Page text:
Date/time: 29 October 2013, 10:00 – 13:00
Location: Conference Room 2, Conference Building
Key Speakers: Delegates from India, Jordan, Australia, Russian Federation, USA, Malawi, Kuwait, Myanmar, Ireland, Ukraine, Jamaica, Namibia, Togo, Burkina Faso, Nicaragua, France, Mozambique, Argentina, Mexico, Zimbabwe, Viet Nam, Botswana, Bolivia, Netherlands, Montenegro, Holy See, International Federation of Red Cross and Red Crescent Societies, International Fund for Agriculture Development
Summary by: Alexander Luong
During the Second Committee Meeting over the discussion of agriculture development, food security and nutrition, delegates generally focused on the issue of world hunger. Within the global community, world hunger remains as the single greatest challenge that we face today.
Although the number of people that suffer from chronic hunger has decreased from 868 million between 2010 – 2012 to 842 million in 2011 – 2013, one out of every eight people in the world do not get enough food to sustain an active lifestyle.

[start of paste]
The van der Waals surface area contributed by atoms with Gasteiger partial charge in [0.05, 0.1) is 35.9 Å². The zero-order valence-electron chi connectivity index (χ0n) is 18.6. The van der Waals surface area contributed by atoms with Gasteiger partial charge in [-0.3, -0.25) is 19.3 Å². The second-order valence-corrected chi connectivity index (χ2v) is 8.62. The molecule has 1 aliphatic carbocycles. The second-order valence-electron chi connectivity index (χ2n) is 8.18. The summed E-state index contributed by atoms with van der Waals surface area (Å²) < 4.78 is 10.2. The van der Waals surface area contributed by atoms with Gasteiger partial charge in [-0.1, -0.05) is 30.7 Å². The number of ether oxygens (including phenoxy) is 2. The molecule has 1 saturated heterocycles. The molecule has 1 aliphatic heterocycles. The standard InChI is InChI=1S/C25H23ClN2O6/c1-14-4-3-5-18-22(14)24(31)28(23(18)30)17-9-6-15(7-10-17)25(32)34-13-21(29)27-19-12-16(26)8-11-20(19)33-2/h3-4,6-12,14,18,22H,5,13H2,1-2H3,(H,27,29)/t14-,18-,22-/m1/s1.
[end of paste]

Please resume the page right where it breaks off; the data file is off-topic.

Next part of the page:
Delegates from Ireland, Australia, Botswana, Ukraine and Montenegro argued that there must be a multi-dimensional approach to solving the problem of global hunger. In other words, food insecurity, hunger, poverty, and malnutrition will not be vanquished unless action is taken across various sectors. Particularly, the delegates highlighted the promotion of economic growth, as strong economies lift people out of poverty and allow people to improve their living conditions.
The delegate from Australia mentioned a specific example to support this claim, stating that the Asia-Pacific has combated food insecurity with sound economic policies and strong national leadership. Although there are still 528 million people with food insecurity, extreme poverty amongst nations such as China, Indonesia, Vietnam, and the Philippines has decreased from 52% to below 22% since 1990.
Organizations such as the International Fund for Agriculture Development (IFAD) and the International Federation of Red Cross and Red Crescent Societies (IFRC) furthered the argument by mentioning specific policies and programs that aid in moving forward on the issue of world hunger. In his statement, the delegate from IFAD mentioned the Scaling Up Nutrition movement, which helps to build global momentum in reducing children under nutrition.
Approximately 40 national governments have declared their commitment to prioritize nutrition-specific and nutrition-sensitive development within their countries. The delegates stressed the idea of collective action, as the effort to relinquish world hunger must be on a global level.
Edited By: Wayne Dean Doyle